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  • Medvedev, Dmitry
    • NATO summit
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  • Miller, Derrick Hoyes
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  • Morgenstienne, Wilhelm Munthe de
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  • Netherlands
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  • Norway
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  • Operation Ocean Shield
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  • Pereira, Pedro Theotonio
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  • Poland
    • NATO membership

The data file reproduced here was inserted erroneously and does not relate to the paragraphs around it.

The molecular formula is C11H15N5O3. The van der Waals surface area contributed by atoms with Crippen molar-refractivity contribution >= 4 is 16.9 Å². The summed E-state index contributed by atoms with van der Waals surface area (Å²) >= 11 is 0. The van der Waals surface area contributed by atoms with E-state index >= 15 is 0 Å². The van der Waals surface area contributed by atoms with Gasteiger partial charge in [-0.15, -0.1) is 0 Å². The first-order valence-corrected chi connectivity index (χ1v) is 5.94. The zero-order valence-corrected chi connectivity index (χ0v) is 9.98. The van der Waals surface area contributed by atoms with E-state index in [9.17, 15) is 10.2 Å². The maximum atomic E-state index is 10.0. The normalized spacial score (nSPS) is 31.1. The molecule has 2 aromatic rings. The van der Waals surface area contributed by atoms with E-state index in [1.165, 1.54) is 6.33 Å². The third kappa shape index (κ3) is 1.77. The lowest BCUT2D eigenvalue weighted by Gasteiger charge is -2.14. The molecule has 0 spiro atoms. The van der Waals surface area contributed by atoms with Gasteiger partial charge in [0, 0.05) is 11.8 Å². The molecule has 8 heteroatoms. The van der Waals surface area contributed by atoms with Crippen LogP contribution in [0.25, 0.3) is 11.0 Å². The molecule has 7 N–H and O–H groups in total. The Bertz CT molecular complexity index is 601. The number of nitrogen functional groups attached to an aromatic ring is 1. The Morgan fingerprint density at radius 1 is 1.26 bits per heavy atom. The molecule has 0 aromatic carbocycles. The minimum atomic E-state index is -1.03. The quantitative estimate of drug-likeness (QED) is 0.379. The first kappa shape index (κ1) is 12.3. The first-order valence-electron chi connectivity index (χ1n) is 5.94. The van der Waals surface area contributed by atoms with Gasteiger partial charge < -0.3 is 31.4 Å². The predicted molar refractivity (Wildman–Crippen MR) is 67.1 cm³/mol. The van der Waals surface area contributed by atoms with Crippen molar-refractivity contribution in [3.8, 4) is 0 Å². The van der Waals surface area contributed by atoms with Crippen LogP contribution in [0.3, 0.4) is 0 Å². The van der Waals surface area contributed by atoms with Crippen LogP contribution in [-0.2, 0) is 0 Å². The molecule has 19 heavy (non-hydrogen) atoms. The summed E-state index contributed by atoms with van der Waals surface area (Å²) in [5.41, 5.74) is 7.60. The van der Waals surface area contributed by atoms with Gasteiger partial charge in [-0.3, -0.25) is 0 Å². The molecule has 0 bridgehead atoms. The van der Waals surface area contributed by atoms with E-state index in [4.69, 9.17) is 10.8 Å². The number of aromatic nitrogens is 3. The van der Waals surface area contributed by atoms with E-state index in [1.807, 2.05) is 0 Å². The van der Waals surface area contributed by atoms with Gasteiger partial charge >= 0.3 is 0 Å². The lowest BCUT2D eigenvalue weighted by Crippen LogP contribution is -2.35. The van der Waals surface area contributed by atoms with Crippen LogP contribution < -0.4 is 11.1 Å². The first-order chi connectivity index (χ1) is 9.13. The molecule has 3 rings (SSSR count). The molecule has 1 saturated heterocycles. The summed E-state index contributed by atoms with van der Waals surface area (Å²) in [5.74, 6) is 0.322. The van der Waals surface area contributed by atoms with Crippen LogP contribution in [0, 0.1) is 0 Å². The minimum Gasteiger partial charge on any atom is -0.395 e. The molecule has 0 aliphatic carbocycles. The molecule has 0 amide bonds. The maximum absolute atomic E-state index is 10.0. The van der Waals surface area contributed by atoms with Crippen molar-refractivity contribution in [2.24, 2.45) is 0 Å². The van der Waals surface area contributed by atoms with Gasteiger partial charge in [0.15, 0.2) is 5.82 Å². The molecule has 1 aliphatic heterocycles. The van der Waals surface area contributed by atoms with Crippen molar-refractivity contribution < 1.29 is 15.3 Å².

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  • Portugal
    • NATO formation
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  • Rasmussen, Anders Fogh
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  • Reuchlin, Jontchess
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  • Romania
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  • Russia
  • SAC (Strategy Airlift Capability)
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  • Slovakia
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  • Slovenia
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  • Spain
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  • Strategy Airlift Capability (SAC)
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  • Truman, Harry S.
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  • Turkey
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  • United Kingdom
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  • USSR (Union of Soviet Socialist Republics)